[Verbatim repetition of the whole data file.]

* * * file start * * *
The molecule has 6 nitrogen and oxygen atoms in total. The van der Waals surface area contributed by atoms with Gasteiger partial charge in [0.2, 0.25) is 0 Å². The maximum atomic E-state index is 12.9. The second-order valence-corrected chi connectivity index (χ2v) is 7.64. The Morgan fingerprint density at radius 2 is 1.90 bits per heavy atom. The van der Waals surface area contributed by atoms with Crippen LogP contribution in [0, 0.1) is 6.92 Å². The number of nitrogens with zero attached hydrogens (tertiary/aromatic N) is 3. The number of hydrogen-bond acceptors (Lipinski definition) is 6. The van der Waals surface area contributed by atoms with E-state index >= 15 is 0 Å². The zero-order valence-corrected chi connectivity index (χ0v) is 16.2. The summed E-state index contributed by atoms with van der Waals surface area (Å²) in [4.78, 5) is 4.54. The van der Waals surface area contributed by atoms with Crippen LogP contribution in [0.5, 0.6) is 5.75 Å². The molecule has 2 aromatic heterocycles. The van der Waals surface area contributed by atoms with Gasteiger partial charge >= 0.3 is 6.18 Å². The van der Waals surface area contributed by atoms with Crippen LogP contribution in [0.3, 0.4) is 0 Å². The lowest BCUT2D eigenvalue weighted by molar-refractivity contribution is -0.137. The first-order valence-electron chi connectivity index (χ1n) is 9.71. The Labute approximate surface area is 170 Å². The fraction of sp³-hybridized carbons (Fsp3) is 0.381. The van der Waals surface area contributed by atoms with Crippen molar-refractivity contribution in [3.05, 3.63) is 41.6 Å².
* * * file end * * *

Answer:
The molecule has 6 nitrogen and oxygen atoms in total. The van der Waals surface area contributed by atoms with Gasteiger partial charge in [0.2, 0.25) is 0 Å². The maximum atomic E-state index is 12.9. The second-order valence-corrected chi connectivity index (χ2v) is 7.64. The Morgan fingerprint density at radius 2 is 1.90 bits per heavy atom. The van der Waals surface area contributed by atoms with Crippen LogP contribution in [0, 0.1) is 6.92 Å². The number of nitrogens with zero attached hydrogens (tertiary/aromatic N) is 3. The number of hydrogen-bond acceptors (Lipinski definition) is 6. The van der Waals surface area contributed by atoms with E-state index >= 15 is 0 Å². The zero-order valence-corrected chi connectivity index (χ0v) is 16.2. The summed E-state index contributed by atoms with van der Waals surface area (Å²) in [4.78, 5) is 4.54. The van der Waals surface area contributed by atoms with Crippen LogP contribution in [0.5, 0.6) is 5.75 Å². The molecule has 2 aromatic heterocycles. The van der Waals surface area contributed by atoms with Gasteiger partial charge >= 0.3 is 6.18 Å². The van der Waals surface area contributed by atoms with Crippen LogP contribution in [0.3, 0.4) is 0 Å². The lowest BCUT2D eigenvalue weighted by molar-refractivity contribution is -0.137. The first-order valence-electron chi connectivity index (χ1n) is 9.71. The Labute approximate surface area is 170 Å². The fraction of sp³-hybridized carbons (Fsp3) is 0.381. The van der Waals surface area contributed by atoms with Crippen molar-refractivity contribution in [3.05, 3.63) is 41.6 Å².